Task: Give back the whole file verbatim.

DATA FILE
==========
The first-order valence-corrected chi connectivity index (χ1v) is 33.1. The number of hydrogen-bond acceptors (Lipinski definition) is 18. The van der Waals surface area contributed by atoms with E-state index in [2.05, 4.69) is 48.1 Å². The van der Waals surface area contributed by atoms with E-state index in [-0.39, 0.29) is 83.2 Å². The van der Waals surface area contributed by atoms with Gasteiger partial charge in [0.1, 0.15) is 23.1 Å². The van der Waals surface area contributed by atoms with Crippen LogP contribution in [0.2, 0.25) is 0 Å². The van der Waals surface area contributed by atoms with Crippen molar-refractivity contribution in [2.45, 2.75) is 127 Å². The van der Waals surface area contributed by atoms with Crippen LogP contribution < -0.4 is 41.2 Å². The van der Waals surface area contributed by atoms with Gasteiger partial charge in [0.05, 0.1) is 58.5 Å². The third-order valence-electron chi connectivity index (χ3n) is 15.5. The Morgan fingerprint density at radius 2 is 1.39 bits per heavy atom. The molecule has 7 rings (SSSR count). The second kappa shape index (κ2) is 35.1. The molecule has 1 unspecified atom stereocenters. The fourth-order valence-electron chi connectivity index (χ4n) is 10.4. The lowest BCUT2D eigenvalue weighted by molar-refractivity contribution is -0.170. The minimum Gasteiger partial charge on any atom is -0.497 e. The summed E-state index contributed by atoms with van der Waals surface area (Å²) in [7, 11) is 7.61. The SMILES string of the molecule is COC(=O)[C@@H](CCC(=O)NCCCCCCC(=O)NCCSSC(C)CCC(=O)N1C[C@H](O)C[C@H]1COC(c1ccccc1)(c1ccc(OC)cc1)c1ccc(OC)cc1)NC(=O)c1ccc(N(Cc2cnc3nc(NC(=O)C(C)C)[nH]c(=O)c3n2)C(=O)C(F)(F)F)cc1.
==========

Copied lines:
The first-order valence-corrected chi connectivity index (χ1v) is 33.1. The number of hydrogen-bond acceptors (Lipinski definition) is 18. The van der Waals surface area contributed by atoms with E-state index in [2.05, 4.69) is 48.1 Å². The van der Waals surface area contributed by atoms with E-state index in [-0.39, 0.29) is 83.2 Å². The van der Waals surface area contributed by atoms with Gasteiger partial charge in [0.1, 0.15) is 23.1 Å². The van der Waals surface area contributed by atoms with Crippen LogP contribution in [0.2, 0.25) is 0 Å². The van der Waals surface area contributed by atoms with Crippen molar-refractivity contribution in [2.45, 2.75) is 127 Å². The van der Waals surface area contributed by atoms with Crippen LogP contribution < -0.4 is 41.2 Å². The van der Waals surface area contributed by atoms with Gasteiger partial charge in [0.05, 0.1) is 58.5 Å². The third-order valence-electron chi connectivity index (χ3n) is 15.5. The Morgan fingerprint density at radius 2 is 1.39 bits per heavy atom. The molecule has 7 rings (SSSR count). The second kappa shape index (κ2) is 35.1. The molecule has 1 unspecified atom stereocenters. The fourth-order valence-electron chi connectivity index (χ4n) is 10.4. The lowest BCUT2D eigenvalue weighted by molar-refractivity contribution is -0.170. The minimum Gasteiger partial charge on any atom is -0.497 e. The summed E-state index contributed by atoms with van der Waals surface area (Å²) in [7, 11) is 7.61. The SMILES string of the molecule is COC(=O)[C@@H](CCC(=O)NCCCCCCC(=O)NCCSSC(C)CCC(=O)N1C[C@H](O)C[C@H]1COC(c1ccccc1)(c1ccc(OC)cc1)c1ccc(OC)cc1)NC(=O)c1ccc(N(Cc2cnc3nc(NC(=O)C(C)C)[nH]c(=O)c3n2)C(=O)C(F)(F)F)cc1.